Sundays are bittersweet.
There’s the luxuriant lie-in, no shrill alarm to wake you up at an ungodly hour. Then the slow pottering around, or brisk morning run in the bright daylight to buoy the spirits. But as the sun starts to drop, and the evening draws close, there’s the creeping heaviness that comes with the realisation that tomorrow is the first day of the working week. It grows as you prepare, switch your alarm clock back on for 6am, get ready for bed.
Once Monday arrives, bar the painful first awakening, it’s the same as any other day. But as it draws to a close, you look forward now, to the next weekend, only four days away. You’re already one step closer.
Sometimes, life has to be bittersweet. You appreciate the best bits all the more. A weekend wouldn’t be the same without a working week, would it?
The same applies for a successful spell of baking. Lately, everything has been slightly off. No flabbergasting disasters, but a fair few that haven’t worked right.
Of course, trying new recipes is doomed to result in a few fails, but I also had issues with my old faithfuls. A careless hand with the baking powder or the salt…and hey presto, you have a cake that just isn’t as nice as it ought to be.
It’s disappointing. But it means that when a bake works out, I’m even more delighted.
This cake came out of the oven soft, light, moist and full of flavour.
Experimenting aside, I always return to the classic victoria sponge ratios. The main problem with these cakes is they tend to dry out quickly, and so are at their best at the point of baking. The solution to this is to brush the warm cakes with a thin sugar syrup, which ensures they stay fresh for longer. I had never really tried this technique out properly before, so I thought I would finally give this a try.
The baking process was a little laborious as I only had one tiny cake tin. After the batter had been made, it was a fraught process watching each tiny cake bake, washing out the pan quickly and repeating it over again.
It was totally worth it.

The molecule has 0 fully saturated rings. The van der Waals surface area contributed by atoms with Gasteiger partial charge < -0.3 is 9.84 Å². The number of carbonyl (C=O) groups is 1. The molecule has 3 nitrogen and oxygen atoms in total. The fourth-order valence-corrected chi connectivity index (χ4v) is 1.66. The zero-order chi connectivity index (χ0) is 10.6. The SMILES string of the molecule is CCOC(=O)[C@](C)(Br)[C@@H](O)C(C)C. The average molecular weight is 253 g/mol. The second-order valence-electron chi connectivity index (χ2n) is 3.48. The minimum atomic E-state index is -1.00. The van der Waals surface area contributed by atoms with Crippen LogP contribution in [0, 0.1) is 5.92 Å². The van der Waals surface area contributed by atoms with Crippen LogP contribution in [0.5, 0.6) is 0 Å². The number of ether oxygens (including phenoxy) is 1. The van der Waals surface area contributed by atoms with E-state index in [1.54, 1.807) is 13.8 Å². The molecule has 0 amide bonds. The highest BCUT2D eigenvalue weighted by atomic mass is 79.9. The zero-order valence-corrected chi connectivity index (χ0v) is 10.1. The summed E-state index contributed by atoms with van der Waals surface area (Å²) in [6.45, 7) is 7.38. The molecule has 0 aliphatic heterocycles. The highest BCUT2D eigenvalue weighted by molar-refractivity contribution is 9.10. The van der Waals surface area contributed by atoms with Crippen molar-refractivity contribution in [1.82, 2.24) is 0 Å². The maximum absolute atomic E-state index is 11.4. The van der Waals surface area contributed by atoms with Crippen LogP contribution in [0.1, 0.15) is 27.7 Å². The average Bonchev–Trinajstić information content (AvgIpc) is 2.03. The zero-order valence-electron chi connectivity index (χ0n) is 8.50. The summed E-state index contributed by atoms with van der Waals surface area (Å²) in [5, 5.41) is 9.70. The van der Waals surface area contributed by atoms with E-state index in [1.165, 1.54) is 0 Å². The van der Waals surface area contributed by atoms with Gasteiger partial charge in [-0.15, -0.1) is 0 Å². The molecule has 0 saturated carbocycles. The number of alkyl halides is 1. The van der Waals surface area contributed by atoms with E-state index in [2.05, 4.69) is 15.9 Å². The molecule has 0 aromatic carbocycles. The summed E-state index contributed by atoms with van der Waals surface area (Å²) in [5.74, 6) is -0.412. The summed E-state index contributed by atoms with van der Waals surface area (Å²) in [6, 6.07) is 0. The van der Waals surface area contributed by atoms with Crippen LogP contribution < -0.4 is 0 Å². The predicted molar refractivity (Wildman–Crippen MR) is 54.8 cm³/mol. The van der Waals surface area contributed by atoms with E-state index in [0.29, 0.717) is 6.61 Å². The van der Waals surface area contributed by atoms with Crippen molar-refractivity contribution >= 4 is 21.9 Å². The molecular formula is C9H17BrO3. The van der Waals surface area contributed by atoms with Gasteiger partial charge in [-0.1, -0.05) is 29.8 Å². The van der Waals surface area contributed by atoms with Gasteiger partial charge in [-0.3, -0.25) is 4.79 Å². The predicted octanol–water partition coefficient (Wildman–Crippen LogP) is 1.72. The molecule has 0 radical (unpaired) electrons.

The finished cake was a glory of fluffy sponge, sticky jam, and dreamy vanilla mascarpone cream. I much prefer mascarpone to buttercream as it is not only less sickly, but stays creamy at room temperature. I’m also very impressed by the keeping properties of using sugar syrup, and will definitely be using this in future cakes that can’t be gobbled up straight out of the oven.
I had loads of white chocolate cigarillos leftover from the making of this cake, so I thought I’d adorn this little mini version with a few too.
Vanilla Layer Cake
Makes a 3 layer 10cm cake
For the sponge:
- 110g Stork margarine or very soft butter
- 110g caster sugar
- 2 medium eggs
- pinch of salt
- 1/2 tsp vanilla bean paste
- 110g plain flour
- 2 tsp baking powder
For the sugar syrup:
- 5 tbsp water
- 2 tbsp caster sugar
- 1/4 tsp vanilla bean paste
For the icing:
- 200g mascarpone
- 60g icing sugar
- 1/2 tsp vanilla bean paste
- good-quality raspberry jam
Preheat the oven to 180˚C. Make the sponge by whisking butter and sugar together until fluffy, then adding in the eggs, vanilla and salt, and whisking thoroughly. Then gently fold in the flour and baking powder, and add enough milk to loosen the batter to dropping consistency. Bake for approximately 20 minutes until springy.
While the cakes are baking, make the sugar syrup by bringing all the ingredients to the boil, then taking off the heat and leaving to cool.
Prick the cakes all over with a skewer, and brush with the syrup while the sponge is still warm. Leave to cool completely.
Make the mascarpone cream by beating the mascarpone together with icing sugar and vanilla until creamy. Then spread a layer of mascarpone cream onto each cake layer, followed by a layer of jam, and sandwich them together. Finally cover the exterior of the cake with remaining mascarpone cream.
Keep the cake somewhere cool until ready to be served.